Burgess apparently does not subscribe to the minimalist school. THE NICETIES is complex and wordy – and you will want to hold on to every word in this dense and razor sharp script. This is a version of the historical realism genre; it is intense and relevant, with mentions of President Obama, the election of Trump, and the possibility of a woman president. It is a play that made the audience talk back, bringing to mind the experience of attending a predominantly Black church or attending a movie in a Black neighborhood – until the final scene of Act One sent the entire theater into an uproar. No need for a spoiler alert, ’cause I’m not telling – I want you to see this for yourself.

“Evidence drives back ignorance.” – Janine

What started out as a seemingly simple discussion about the proper placement of commas, subject-verb agreement, and grammatical parallelism subtly escalates into a debate about history, politics, and racism. Debra Clinton plays the role of Professor Janine Bosco. I know Debra Clinton as an actress and director, but I did not see Clinton on stage at The Basement. Clinton inhabited the role of Janine and all I saw on stage was Janine. Thanks to Janine’s inability to listen, we learned a lot more about her that we – or Zoe – needed to know. Thanks to Janine’s inability to listen, we learned of Janine’s struggles to become a tenured woman professor in a previously all-male academic environment. This made it all the more difficult to see her as a monster, as indeed she is.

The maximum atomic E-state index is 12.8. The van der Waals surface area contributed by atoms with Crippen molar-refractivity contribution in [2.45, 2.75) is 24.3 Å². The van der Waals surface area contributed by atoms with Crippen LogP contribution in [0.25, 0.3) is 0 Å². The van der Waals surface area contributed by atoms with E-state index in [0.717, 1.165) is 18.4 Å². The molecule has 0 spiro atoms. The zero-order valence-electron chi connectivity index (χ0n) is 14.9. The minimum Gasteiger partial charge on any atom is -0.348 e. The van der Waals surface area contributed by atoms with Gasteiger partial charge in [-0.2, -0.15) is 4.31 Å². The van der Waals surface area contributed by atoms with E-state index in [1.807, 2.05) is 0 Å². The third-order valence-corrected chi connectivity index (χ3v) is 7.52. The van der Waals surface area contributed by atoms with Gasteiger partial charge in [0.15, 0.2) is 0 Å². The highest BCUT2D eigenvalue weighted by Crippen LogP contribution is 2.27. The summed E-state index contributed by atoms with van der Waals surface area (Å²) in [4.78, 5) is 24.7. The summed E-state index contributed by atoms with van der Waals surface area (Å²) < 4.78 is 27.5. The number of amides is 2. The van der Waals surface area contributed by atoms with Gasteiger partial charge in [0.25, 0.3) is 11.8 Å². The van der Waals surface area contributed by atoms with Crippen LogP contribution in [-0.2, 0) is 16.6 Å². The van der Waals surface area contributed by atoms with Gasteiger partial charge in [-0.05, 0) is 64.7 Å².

“Everyone is tired of hearing about racism.” – Janine

Zoe initially appears, in turn, distracted by her constantly buzzing cell phone and on the verge of exploding. She is smart, opinionated, and a deeply committed social activist (and I quickly identified Bartholomew as an academic and spiritual protégé of Dr. T). If she were white, especially a white male, she would be called confident, but she is Black and a woman, so she is most likely to be labelled as aggressive, angry, threatening. But Burgess and Dr. T. make sure we also see her as vulnerable and hurting. “What do you want?” Janine asks her at one point. To which Zoe responds, “I want this to be your problem!”